The Taught MLitt in Ethnology and Folklore is the only degree programme of its kind in the UK. It aims to develop a broad-based understanding of how the disciplines of Ethnology, Folklore, and Ethnomusicology evolved, and offers an introduction to the major genres of study—including material culture, custom and belief, music and song, oral narrative, childlore and games, sports and pastimes—with special emphasis on Scottish culture and tradition in context.

Three people sitting around a table in classGraduates from a variety of backgrounds will gain knowledge of the concepts, practical skills, and methodologies of Ethnology, Folklore, and Ethnomusicology. While a number of graduates go on to, for example, museum, archive, and cultural tourism careers following their MLitt, the programme also provides a sound basis for further research at the doctoral level.

In addition to the four core taught courses, students complete a 20,000-word fieldwork-based dissertation, attend a week-long Field School at the beginning of the academic year, take part in regular fieldwork exercises, develop practical skills in archiving, sound and video editing, and participate in an internship programme.

The Taught MLitt in Ethnology and Folklore

  • trains graduates in the arts, humanities, and social sciences for advanced research in Ethnology, Folklore, and Ethnomusicology;
  • includes a week-long Field School and internship programme;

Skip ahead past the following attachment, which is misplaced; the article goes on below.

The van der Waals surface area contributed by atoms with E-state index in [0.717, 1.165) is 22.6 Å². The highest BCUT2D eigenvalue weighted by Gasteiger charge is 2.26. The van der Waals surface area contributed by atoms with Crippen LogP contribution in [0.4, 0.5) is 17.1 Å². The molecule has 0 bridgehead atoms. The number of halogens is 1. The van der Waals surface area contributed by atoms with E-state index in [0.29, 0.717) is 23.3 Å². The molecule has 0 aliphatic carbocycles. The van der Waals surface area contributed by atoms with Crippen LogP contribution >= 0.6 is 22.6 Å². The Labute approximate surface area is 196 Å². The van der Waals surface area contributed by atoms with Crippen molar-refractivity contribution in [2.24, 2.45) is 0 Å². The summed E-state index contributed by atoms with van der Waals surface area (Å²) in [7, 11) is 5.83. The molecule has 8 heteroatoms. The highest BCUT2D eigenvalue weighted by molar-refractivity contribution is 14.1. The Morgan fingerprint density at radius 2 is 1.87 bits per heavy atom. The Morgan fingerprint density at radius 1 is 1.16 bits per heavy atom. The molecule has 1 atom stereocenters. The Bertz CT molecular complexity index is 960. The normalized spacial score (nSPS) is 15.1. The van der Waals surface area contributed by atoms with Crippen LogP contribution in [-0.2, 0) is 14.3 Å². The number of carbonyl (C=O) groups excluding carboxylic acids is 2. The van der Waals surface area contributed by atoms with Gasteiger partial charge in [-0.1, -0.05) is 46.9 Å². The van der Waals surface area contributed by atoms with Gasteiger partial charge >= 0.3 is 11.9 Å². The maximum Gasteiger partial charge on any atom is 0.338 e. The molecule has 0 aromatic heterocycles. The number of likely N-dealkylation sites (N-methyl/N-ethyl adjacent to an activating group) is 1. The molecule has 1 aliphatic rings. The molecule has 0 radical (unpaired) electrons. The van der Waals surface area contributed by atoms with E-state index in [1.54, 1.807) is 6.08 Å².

• develops practical skills in recording and editing sound and video;
  • develops archival skills;
  • develops presentation skills;
  • can be taken full-time (12 months) or part-time (24 months);
  • can lead to a Master of Letters degree (MLitt) or a diploma;
  • equips successful candidates with the knowledge and practical skills needed to embark on doctoral research, or to work in museums, archives, education, and other cultural fields.

The programme covers

  • the history and development of the disciplines of Ethnology, Folklore, and Ethnomusicology;
  • contemporary issues such as reflexivity, contemporary mythologies, the treatment of place and time, identity, ethics, and gender;
  • case studies involving the application of Ethnology, Folklore, and Ethnomusicology concepts to issues in contemporary society, including cultural change and stability, language change, emigration and immigration, and the 'invented Scot';
  • digital field recording, processing, and archiving.

Resources include

Courses

  1. History and Core Genres of Ethnology and Folklore
  2. Oral Traditions
  3. Intellectual Backgrounds and Methodologies
  4. Scottish Contexts and Practical Fieldwork
  5. Dissertation

Assessment

Assessment for the degree is based on 3 essays, 2 presentations, and 4 examination papers, along with class participation (Courses 1–4) and practical assessments. Assessment for Course 5 is based on the 20,000-word dissertation, processing of the archival materials generated, and on preparatory written and oral work.

Entry requirements

A good undergraduate degree, normally in the arts, humanities, or social sciences. Occasionally students without a degree but with extensive life experience and strong writing skills are accpeted onto the programme.

MLitt staff and teaching responsibilities


Elphinstone Institute teaching staff 

  • Dr Thomas A. McKean, Director - oral tradition, song and ballad, Gaelic tradition, methodology and ethics, transcription, narrative
  • Dr Frances Wilkins, Lecturer in Ethnomusicology - Scottish instrumental tradition, song, ethics, reflexivity, fieldwork
  • Professor Ian Russell, Emeritus Professor - oral tradition, music, drama and speech
  • Dr Colin Milton, Honorary Associate Director - dialect, vernacular literature, revival and reconstruction, Historical Sociolinguistics
  • Nicolas Le Bigre, Teaching Fellow, Archives - narrative, immigrant experience, fieldwork, cataloguing and archiving, digital folklore

Invited University of Aberdeen lecturers